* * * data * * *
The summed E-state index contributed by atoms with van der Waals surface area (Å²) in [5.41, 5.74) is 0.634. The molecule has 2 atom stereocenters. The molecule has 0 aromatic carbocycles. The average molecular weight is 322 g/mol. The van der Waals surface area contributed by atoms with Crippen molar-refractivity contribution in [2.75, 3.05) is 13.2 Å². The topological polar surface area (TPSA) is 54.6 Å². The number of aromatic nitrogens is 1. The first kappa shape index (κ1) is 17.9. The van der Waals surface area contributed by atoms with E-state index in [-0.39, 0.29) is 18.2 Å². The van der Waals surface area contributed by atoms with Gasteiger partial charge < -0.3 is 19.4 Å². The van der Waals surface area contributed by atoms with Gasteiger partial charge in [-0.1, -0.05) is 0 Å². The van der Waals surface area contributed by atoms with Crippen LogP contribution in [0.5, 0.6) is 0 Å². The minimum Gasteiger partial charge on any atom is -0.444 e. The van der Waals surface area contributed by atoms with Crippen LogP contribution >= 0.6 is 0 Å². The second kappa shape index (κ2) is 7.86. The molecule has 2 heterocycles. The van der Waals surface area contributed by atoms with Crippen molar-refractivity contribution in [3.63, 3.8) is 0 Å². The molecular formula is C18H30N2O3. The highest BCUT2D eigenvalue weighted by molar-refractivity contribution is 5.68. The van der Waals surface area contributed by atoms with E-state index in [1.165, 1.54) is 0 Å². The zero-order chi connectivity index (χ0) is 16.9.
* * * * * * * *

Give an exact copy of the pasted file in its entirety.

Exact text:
The summed E-state index contributed by atoms with van der Waals surface area (Å²) in [5.41, 5.74) is 0.634. The molecule has 2 atom stereocenters. The molecule has 0 aromatic carbocycles. The average molecular weight is 322 g/mol. The van der Waals surface area contributed by atoms with Crippen molar-refractivity contribution in [2.75, 3.05) is 13.2 Å². The topological polar surface area (TPSA) is 54.6 Å². The number of aromatic nitrogens is 1. The first kappa shape index (κ1) is 17.9. The van der Waals surface area contributed by atoms with E-state index in [-0.39, 0.29) is 18.2 Å². The van der Waals surface area contributed by atoms with Gasteiger partial charge < -0.3 is 19.4 Å². The van der Waals surface area contributed by atoms with Gasteiger partial charge in [-0.1, -0.05) is 0 Å². The van der Waals surface area contributed by atoms with Crippen LogP contribution in [0.5, 0.6) is 0 Å². The minimum Gasteiger partial charge on any atom is -0.444 e. The van der Waals surface area contributed by atoms with Crippen LogP contribution >= 0.6 is 0 Å². The second kappa shape index (κ2) is 7.86. The molecule has 2 heterocycles. The van der Waals surface area contributed by atoms with Crippen molar-refractivity contribution in [3.63, 3.8) is 0 Å². The molecular formula is C18H30N2O3. The highest BCUT2D eigenvalue weighted by molar-refractivity contribution is 5.68. The van der Waals surface area contributed by atoms with E-state index in [1.165, 1.54) is 0 Å². The zero-order chi connectivity index (χ0) is 16.9.